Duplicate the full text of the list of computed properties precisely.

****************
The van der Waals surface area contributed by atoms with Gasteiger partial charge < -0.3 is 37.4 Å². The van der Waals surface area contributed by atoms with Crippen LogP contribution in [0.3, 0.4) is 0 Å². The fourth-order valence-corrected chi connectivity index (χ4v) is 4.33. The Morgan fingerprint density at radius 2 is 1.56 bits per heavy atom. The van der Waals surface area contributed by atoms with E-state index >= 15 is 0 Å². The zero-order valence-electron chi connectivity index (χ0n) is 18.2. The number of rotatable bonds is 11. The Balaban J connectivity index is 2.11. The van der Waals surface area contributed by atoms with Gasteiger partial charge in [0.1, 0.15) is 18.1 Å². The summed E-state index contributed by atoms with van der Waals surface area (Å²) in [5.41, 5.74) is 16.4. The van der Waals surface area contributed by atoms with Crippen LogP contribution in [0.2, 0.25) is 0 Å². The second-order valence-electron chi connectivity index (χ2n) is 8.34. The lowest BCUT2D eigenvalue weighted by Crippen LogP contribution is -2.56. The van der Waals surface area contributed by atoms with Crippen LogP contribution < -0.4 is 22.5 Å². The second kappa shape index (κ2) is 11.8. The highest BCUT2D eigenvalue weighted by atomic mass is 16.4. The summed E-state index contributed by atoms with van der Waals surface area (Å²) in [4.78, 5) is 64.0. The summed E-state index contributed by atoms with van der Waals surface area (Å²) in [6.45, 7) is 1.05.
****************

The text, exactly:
The van der Waals surface area contributed by atoms with Gasteiger partial charge < -0.3 is 37.4 Å². The van der Waals surface area contributed by atoms with Crippen LogP contribution in [0.3, 0.4) is 0 Å². The fourth-order valence-corrected chi connectivity index (χ4v) is 4.33. The Morgan fingerprint density at radius 2 is 1.56 bits per heavy atom. The van der Waals surface area contributed by atoms with E-state index >= 15 is 0 Å². The zero-order valence-electron chi connectivity index (χ0n) is 18.2. The number of rotatable bonds is 11. The Balaban J connectivity index is 2.11. The van der Waals surface area contributed by atoms with Gasteiger partial charge in [0.1, 0.15) is 18.1 Å². The summed E-state index contributed by atoms with van der Waals surface area (Å²) in [5.41, 5.74) is 16.4. The van der Waals surface area contributed by atoms with Crippen LogP contribution in [0.2, 0.25) is 0 Å². The second-order valence-electron chi connectivity index (χ2n) is 8.34. The lowest BCUT2D eigenvalue weighted by Crippen LogP contribution is -2.56. The van der Waals surface area contributed by atoms with Crippen LogP contribution < -0.4 is 22.5 Å². The second kappa shape index (κ2) is 11.8. The highest BCUT2D eigenvalue weighted by atomic mass is 16.4. The summed E-state index contributed by atoms with van der Waals surface area (Å²) in [4.78, 5) is 64.0. The summed E-state index contributed by atoms with van der Waals surface area (Å²) in [6.45, 7) is 1.05.